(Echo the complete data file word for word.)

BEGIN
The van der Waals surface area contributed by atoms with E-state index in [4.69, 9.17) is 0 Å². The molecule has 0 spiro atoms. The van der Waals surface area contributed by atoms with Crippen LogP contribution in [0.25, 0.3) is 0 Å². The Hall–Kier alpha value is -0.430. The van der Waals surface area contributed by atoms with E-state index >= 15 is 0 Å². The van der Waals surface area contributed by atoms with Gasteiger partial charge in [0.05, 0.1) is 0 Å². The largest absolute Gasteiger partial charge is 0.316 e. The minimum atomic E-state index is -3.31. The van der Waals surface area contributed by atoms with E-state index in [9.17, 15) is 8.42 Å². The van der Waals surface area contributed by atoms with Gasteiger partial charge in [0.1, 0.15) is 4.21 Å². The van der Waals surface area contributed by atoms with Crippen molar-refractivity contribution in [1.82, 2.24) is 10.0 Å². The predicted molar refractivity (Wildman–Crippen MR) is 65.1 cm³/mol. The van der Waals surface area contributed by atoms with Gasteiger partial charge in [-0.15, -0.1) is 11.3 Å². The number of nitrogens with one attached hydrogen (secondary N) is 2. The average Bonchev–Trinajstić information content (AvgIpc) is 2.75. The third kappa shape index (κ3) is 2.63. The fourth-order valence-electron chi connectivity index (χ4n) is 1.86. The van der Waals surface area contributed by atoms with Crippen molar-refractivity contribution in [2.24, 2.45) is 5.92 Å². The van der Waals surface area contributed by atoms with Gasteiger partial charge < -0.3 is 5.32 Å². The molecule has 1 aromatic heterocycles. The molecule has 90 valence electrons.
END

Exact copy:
The van der Waals surface area contributed by atoms with E-state index in [4.69, 9.17) is 0 Å². The molecule has 0 spiro atoms. The van der Waals surface area contributed by atoms with Crippen LogP contribution in [0.25, 0.3) is 0 Å². The Hall–Kier alpha value is -0.430. The van der Waals surface area contributed by atoms with E-state index >= 15 is 0 Å². The van der Waals surface area contributed by atoms with Gasteiger partial charge in [0.05, 0.1) is 0 Å². The largest absolute Gasteiger partial charge is 0.316 e. The minimum atomic E-state index is -3.31. The van der Waals surface area contributed by atoms with E-state index in [9.17, 15) is 8.42 Å². The van der Waals surface area contributed by atoms with Gasteiger partial charge in [0.1, 0.15) is 4.21 Å². The van der Waals surface area contributed by atoms with Crippen molar-refractivity contribution in [1.82, 2.24) is 10.0 Å². The predicted molar refractivity (Wildman–Crippen MR) is 65.1 cm³/mol. The van der Waals surface area contributed by atoms with Gasteiger partial charge in [-0.15, -0.1) is 11.3 Å². The number of nitrogens with one attached hydrogen (secondary N) is 2. The average Bonchev–Trinajstić information content (AvgIpc) is 2.75. The third kappa shape index (κ3) is 2.63. The fourth-order valence-electron chi connectivity index (χ4n) is 1.86. The van der Waals surface area contributed by atoms with Crippen molar-refractivity contribution in [2.24, 2.45) is 5.92 Å². The van der Waals surface area contributed by atoms with Gasteiger partial charge < -0.3 is 5.32 Å². The molecule has 1 aromatic heterocycles. The molecule has 90 valence electrons.